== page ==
Jesse Colin YoungView In iTunes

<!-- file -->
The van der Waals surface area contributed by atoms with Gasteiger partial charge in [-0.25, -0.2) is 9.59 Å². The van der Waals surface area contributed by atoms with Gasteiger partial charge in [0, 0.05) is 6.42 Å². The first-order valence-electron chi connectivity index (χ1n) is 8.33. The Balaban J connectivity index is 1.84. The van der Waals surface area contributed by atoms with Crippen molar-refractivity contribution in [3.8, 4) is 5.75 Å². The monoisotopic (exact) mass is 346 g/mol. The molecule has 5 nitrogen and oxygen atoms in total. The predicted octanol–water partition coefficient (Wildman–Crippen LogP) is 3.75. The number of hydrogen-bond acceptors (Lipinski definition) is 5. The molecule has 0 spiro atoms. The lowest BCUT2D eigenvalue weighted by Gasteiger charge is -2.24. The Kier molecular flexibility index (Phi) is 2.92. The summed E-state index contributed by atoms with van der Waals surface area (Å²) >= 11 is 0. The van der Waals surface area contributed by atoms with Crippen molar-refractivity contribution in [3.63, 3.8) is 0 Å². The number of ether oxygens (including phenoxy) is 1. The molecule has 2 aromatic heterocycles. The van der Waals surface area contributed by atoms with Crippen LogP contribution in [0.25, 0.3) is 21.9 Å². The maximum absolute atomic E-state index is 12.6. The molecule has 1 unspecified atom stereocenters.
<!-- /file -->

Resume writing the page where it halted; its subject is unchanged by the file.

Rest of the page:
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Jesse Colin Young got his start as a folksinger in Greenwich Village coffeehouses in the early '60s, releasing two major-label albums, The Soul of a City Boy (April 1964) and Young Blood (March 1965). He met guitarist Jerry Corbitt in Cambridge, MA, and with keyboardist/guitarist Lowell "Banana" Levinger and drummer Joe Bauer, they formed the Youngbloods, initially playing in the jug band, good-time style of the Lovin' Spoonful. Signed to RCA, they released their debut single, Corbitt's "Grizzly Bear," a chart entry, in November 1966, followed by their self-titled debut album in February 1967. The album featured the group's version of Dino Valenti and Bob Cullen's idealistic folk anthem "Get Together," which was released as a single in July and also made the charts. Earth Music (November 1967) followed. By the time of Elephant Mountain (April 1969), they had moved to the San Francisco Bay Area and Corbitt had dropped out. RCA re-released "Get Together" as a single after it was used as in a public-service commercial for the National Council of Christians and Jews, and it became a gold Top Ten hit. The Youngbloods also made the singles charts with Young's songs "Sunlight" (November 1969) and "Darkness, Darkness" (May 1970). Forming their own Raccoon Records label with distribution by Warner Brothers, they released the live albums Rock Festival (October 1970) and Ride the Wind (July 1971), followed by the studio album Good and Dusty (November 1971). Young recorded a solo album, Together (March 1972), and due to its success he disbanded the Youngbloods after their final album, High on a Ridge Top (November 1972). He then made Song for Juli (September 1973), Light Shine (March 1974), Songbird (February 1975), On the Road (April 1976), and Love on the Wing (March 1977), all of which charted in the Top 100. He moved to Elektra Records for the less successful American Dreams (November 1978) and The Perfect Stranger (July 1982). Like most folk-rock singer/songwriters, he was abandoned by the major labels in the '80s, but he continued to tour in an acoustic format, also appearing with a re-formed Youngbloods lineup featuring Corbitt and Banana (Bauer had died) in 1984 and 1985. He returned to recording in 1987 with The Highway Is for Heroes on the short-lived Cypress Records label. He launched his own Ridgetop Music label, releasing Makin' It Real (October 1993), and followed with Swept Away (September 1994), Crazy Boy (1995), a compilation, and Sweetwater (June 1996), a live album. Meanwhile, he had acquired the rights to his Mercury, Warner Brothers, and Elektra albums and began to reissue them. This effort was interrupted by a fire at his home in October 1995 that destroyed some of his album masters. But he pacted with Bean Bag Entertainment, and the reissue program has resumed. (Bean Bag Entertainment, 37101, Highway 1, Monterey, CA 93940. (408) 625-1851 Fax: (408) 625-1809.)